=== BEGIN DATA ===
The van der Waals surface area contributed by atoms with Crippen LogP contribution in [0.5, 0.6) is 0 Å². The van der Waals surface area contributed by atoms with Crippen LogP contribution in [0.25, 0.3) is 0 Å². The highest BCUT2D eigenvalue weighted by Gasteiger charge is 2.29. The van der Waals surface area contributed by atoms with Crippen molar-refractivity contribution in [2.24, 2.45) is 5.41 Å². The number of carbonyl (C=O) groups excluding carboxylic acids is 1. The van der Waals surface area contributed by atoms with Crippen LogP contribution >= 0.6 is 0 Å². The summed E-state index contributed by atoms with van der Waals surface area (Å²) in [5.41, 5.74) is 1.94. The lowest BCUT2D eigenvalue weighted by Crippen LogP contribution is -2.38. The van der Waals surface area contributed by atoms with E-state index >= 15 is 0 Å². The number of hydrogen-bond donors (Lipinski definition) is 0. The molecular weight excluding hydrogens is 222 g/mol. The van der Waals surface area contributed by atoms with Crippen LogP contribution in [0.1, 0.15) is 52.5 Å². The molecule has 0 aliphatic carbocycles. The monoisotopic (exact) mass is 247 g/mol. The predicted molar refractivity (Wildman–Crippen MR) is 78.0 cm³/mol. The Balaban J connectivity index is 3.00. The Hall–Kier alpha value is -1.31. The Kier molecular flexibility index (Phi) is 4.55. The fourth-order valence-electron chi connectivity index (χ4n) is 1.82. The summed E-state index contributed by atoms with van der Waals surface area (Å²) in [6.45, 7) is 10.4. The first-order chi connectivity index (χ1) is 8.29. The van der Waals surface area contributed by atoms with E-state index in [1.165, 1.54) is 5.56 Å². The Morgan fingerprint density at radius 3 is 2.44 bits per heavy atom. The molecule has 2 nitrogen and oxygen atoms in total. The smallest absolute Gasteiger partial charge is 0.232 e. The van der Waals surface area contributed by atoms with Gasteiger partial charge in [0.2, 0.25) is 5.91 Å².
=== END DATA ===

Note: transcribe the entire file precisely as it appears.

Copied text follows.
The van der Waals surface area contributed by atoms with Crippen LogP contribution in [0.5, 0.6) is 0 Å². The van der Waals surface area contributed by atoms with Crippen LogP contribution in [0.25, 0.3) is 0 Å². The highest BCUT2D eigenvalue weighted by Gasteiger charge is 2.29. The van der Waals surface area contributed by atoms with Crippen molar-refractivity contribution in [2.24, 2.45) is 5.41 Å². The number of carbonyl (C=O) groups excluding carboxylic acids is 1. The van der Waals surface area contributed by atoms with Crippen LogP contribution >= 0.6 is 0 Å². The summed E-state index contributed by atoms with van der Waals surface area (Å²) in [5.41, 5.74) is 1.94. The lowest BCUT2D eigenvalue weighted by Crippen LogP contribution is -2.38. The van der Waals surface area contributed by atoms with E-state index >= 15 is 0 Å². The number of hydrogen-bond donors (Lipinski definition) is 0. The molecular weight excluding hydrogens is 222 g/mol. The van der Waals surface area contributed by atoms with Crippen LogP contribution in [0.1, 0.15) is 52.5 Å². The molecule has 0 aliphatic carbocycles. The monoisotopic (exact) mass is 247 g/mol. The predicted molar refractivity (Wildman–Crippen MR) is 78.0 cm³/mol. The Balaban J connectivity index is 3.00. The Hall–Kier alpha value is -1.31. The Kier molecular flexibility index (Phi) is 4.55. The fourth-order valence-electron chi connectivity index (χ4n) is 1.82. The summed E-state index contributed by atoms with van der Waals surface area (Å²) in [6.45, 7) is 10.4. The first-order chi connectivity index (χ1) is 8.29. The van der Waals surface area contributed by atoms with E-state index in [1.165, 1.54) is 5.56 Å². The Morgan fingerprint density at radius 3 is 2.44 bits per heavy atom. The molecule has 2 nitrogen and oxygen atoms in total. The smallest absolute Gasteiger partial charge is 0.232 e. The van der Waals surface area contributed by atoms with Gasteiger partial charge in [0.2, 0.25) is 5.91 Å².